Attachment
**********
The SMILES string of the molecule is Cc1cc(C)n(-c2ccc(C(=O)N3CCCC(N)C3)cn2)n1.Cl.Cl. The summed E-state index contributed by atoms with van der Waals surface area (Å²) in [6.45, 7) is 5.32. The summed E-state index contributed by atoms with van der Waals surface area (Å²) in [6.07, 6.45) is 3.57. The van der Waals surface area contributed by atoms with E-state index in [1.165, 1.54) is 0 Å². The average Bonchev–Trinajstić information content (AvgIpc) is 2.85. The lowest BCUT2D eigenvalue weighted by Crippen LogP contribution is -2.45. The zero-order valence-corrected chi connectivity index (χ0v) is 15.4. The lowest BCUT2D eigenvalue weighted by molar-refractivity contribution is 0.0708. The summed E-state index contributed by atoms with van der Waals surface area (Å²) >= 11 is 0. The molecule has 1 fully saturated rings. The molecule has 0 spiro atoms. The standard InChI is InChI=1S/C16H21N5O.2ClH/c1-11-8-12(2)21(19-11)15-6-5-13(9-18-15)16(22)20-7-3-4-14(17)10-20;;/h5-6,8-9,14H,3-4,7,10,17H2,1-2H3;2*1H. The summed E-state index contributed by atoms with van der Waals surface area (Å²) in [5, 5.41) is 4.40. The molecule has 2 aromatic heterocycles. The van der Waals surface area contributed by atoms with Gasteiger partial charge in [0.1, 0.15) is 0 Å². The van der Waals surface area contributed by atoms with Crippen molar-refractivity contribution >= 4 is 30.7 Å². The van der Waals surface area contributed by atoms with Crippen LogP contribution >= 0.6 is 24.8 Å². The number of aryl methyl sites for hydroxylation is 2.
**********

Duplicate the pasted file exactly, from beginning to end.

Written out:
The SMILES string of the molecule is Cc1cc(C)n(-c2ccc(C(=O)N3CCCC(N)C3)cn2)n1.Cl.Cl. The summed E-state index contributed by atoms with van der Waals surface area (Å²) in [6.45, 7) is 5.32. The summed E-state index contributed by atoms with van der Waals surface area (Å²) in [6.07, 6.45) is 3.57. The van der Waals surface area contributed by atoms with E-state index in [1.165, 1.54) is 0 Å². The average Bonchev–Trinajstić information content (AvgIpc) is 2.85. The lowest BCUT2D eigenvalue weighted by Crippen LogP contribution is -2.45. The zero-order valence-corrected chi connectivity index (χ0v) is 15.4. The lowest BCUT2D eigenvalue weighted by molar-refractivity contribution is 0.0708. The summed E-state index contributed by atoms with van der Waals surface area (Å²) >= 11 is 0. The molecule has 1 fully saturated rings. The molecule has 0 spiro atoms. The standard InChI is InChI=1S/C16H21N5O.2ClH/c1-11-8-12(2)21(19-11)15-6-5-13(9-18-15)16(22)20-7-3-4-14(17)10-20;;/h5-6,8-9,14H,3-4,7,10,17H2,1-2H3;2*1H. The summed E-state index contributed by atoms with van der Waals surface area (Å²) in [5, 5.41) is 4.40. The molecule has 2 aromatic heterocycles. The van der Waals surface area contributed by atoms with Gasteiger partial charge in [0.1, 0.15) is 0 Å². The van der Waals surface area contributed by atoms with Crippen molar-refractivity contribution >= 4 is 30.7 Å². The van der Waals surface area contributed by atoms with Crippen LogP contribution >= 0.6 is 24.8 Å². The number of aryl methyl sites for hydroxylation is 2.